In honor of ALA’s Banned Book Week, today’s Friday Five is five of my favorite banned or challenged books. I can’t say my top five, because oh, my goodness, there are a lot of challenged books that I’ve read and enjoyed!
Fahrenheit 451, Ray Bradbury.
The ultimate bibliophile’s book, a love letter to words. I’m probably due for a reread. Fun fact: I still don’t know how to spell “Fahrenheit.”
Speak, Laurie Halse Anderson.
I read this when I was much younger, maybe in eighth grade, but it’s stuck with me. One of the wonders of literature is being able to explore important issues, and YA lit is especially necessary for giving them the language to talk about such issues, for being available when they don’t want to talk about them, and for teaching them to think critically.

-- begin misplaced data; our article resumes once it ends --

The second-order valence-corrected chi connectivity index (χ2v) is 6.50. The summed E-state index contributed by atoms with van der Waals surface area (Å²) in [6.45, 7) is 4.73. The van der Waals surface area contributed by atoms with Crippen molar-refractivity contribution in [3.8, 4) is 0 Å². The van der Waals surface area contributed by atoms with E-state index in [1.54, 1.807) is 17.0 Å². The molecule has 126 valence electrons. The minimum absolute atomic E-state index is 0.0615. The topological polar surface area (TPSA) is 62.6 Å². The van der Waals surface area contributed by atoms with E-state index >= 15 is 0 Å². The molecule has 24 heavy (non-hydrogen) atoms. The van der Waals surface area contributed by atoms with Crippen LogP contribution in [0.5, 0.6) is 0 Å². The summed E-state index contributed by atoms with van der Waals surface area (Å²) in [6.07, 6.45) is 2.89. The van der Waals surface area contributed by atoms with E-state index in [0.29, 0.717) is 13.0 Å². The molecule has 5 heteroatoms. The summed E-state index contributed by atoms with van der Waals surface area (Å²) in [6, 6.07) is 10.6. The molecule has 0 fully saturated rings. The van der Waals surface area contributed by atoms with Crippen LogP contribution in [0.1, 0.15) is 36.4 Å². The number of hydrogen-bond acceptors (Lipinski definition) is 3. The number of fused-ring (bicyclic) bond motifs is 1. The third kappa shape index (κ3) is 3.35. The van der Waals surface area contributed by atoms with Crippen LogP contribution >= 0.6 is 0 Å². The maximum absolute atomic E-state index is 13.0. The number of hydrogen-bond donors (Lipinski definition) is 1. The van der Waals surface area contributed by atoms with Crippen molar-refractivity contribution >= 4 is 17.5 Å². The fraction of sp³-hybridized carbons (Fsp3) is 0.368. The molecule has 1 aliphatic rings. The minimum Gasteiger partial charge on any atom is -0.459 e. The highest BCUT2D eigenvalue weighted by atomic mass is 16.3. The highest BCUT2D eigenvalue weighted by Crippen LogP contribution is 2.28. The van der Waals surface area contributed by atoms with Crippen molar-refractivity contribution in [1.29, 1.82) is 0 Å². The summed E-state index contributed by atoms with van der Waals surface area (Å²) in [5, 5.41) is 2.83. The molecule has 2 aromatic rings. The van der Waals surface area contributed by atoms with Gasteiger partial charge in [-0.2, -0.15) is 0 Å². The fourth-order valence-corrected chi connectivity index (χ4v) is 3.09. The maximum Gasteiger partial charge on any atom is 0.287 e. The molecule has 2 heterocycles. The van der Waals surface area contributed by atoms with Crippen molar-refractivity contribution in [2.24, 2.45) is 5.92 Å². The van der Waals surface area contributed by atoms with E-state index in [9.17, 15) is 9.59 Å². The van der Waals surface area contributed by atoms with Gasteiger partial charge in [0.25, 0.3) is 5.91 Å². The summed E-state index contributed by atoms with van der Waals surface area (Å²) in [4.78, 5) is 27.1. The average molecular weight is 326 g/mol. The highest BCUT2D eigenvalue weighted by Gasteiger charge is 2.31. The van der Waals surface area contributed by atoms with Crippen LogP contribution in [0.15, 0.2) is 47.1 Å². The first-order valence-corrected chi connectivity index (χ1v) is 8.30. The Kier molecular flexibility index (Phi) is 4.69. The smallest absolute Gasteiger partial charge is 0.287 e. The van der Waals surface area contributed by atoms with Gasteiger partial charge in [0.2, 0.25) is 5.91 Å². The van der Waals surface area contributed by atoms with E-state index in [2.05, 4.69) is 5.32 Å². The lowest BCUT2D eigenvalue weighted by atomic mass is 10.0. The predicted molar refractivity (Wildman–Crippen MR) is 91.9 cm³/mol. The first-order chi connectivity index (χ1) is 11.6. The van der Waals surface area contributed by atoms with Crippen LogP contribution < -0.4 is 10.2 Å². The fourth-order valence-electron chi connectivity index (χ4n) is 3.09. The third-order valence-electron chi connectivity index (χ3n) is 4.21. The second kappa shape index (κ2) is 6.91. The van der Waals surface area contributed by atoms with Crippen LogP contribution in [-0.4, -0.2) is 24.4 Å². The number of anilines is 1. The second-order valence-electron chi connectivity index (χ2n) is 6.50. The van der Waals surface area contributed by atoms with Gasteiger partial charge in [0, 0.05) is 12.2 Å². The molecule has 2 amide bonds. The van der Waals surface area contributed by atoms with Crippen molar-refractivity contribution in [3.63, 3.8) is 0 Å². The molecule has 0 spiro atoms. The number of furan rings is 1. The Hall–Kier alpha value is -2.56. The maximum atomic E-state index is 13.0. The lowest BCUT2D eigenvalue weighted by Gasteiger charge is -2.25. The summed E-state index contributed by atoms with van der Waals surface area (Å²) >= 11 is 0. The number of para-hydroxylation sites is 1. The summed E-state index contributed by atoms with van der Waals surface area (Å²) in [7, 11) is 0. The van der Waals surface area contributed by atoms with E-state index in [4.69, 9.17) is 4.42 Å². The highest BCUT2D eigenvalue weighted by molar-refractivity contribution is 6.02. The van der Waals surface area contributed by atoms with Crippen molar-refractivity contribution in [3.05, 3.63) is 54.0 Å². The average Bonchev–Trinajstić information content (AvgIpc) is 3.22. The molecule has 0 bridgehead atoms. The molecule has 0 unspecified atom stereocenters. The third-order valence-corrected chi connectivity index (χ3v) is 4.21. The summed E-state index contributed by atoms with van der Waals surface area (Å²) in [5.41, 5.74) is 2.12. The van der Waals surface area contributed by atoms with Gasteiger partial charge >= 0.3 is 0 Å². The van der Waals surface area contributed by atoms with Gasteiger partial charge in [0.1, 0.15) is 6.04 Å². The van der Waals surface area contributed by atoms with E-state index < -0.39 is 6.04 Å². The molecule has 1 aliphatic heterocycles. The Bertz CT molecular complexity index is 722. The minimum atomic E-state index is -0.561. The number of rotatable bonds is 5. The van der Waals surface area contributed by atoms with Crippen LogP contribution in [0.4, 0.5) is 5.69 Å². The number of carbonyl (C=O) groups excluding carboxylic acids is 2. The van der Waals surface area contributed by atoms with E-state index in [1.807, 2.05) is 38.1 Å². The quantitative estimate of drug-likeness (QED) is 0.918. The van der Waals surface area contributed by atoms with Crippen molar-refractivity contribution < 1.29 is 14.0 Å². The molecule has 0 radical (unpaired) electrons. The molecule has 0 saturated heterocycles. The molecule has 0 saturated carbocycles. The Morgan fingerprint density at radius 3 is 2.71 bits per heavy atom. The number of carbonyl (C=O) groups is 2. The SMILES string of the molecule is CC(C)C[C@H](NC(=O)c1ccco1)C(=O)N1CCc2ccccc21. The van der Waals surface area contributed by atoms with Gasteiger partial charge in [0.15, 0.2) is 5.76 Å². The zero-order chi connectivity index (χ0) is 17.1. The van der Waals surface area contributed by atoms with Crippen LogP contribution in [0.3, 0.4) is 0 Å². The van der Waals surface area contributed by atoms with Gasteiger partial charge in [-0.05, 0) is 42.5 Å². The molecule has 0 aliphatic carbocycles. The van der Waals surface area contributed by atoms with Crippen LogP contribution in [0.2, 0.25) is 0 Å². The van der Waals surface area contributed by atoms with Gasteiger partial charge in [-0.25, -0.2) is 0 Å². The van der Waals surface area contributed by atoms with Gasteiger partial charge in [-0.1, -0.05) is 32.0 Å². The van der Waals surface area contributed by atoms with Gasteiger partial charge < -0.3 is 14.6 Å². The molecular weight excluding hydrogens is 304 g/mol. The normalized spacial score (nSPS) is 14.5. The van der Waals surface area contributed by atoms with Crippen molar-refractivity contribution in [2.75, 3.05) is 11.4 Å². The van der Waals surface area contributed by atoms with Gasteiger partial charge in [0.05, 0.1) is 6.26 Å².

To Kill a Mockingbird, Harper Lee.
Another book I read for the first time in eighth grade. Can’t go wrong with this classic. And this reminds me that I still need to read Go Set a Watchman.
A Light in the Attic, Shel Silverstein.
Sometimes, you just need to read funny and whimsical kids’ poems. This will probably be one of the first books I buy my nephew. I’m going to buy him lots of books.
Bridge to Terabithia, Katherine Paterson.
I actually didn’t read this until I was twenty-three or twenty-four, but it still had an impact on me. I grew up in a rural area, so it was my sister, the neighbor boy who was my age, and me. We spent our summers running around outside having adventures, and this book, even with its sad ending, reminds me a lot of my childhood. And yes, I cried.
See the full lists on ALA’s website HERE.